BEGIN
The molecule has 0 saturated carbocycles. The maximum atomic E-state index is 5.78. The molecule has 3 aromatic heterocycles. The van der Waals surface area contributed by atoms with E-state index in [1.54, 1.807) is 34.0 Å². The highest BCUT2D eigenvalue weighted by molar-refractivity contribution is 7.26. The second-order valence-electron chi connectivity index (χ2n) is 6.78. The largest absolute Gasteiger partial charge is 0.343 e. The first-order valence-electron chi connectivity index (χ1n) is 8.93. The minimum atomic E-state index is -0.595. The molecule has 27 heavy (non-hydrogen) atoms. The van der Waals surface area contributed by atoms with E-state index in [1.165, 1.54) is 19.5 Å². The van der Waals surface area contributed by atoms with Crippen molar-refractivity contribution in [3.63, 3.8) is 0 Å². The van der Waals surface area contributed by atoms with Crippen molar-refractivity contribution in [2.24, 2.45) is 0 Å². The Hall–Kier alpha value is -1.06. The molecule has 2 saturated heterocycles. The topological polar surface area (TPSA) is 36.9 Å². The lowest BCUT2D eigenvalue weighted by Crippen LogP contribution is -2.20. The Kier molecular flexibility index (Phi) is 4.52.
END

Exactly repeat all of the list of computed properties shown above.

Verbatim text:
The molecule has 0 saturated carbocycles. The maximum atomic E-state index is 5.78. The molecule has 3 aromatic heterocycles. The van der Waals surface area contributed by atoms with E-state index in [1.54, 1.807) is 34.0 Å². The highest BCUT2D eigenvalue weighted by molar-refractivity contribution is 7.26. The second-order valence-electron chi connectivity index (χ2n) is 6.78. The largest absolute Gasteiger partial charge is 0.343 e. The first-order valence-electron chi connectivity index (χ1n) is 8.93. The minimum atomic E-state index is -0.595. The molecule has 27 heavy (non-hydrogen) atoms. The van der Waals surface area contributed by atoms with E-state index in [1.165, 1.54) is 19.5 Å². The van der Waals surface area contributed by atoms with Crippen molar-refractivity contribution in [3.63, 3.8) is 0 Å². The van der Waals surface area contributed by atoms with Crippen molar-refractivity contribution in [2.24, 2.45) is 0 Å². The Hall–Kier alpha value is -1.06. The molecule has 2 saturated heterocycles. The topological polar surface area (TPSA) is 36.9 Å². The lowest BCUT2D eigenvalue weighted by Crippen LogP contribution is -2.20. The Kier molecular flexibility index (Phi) is 4.52.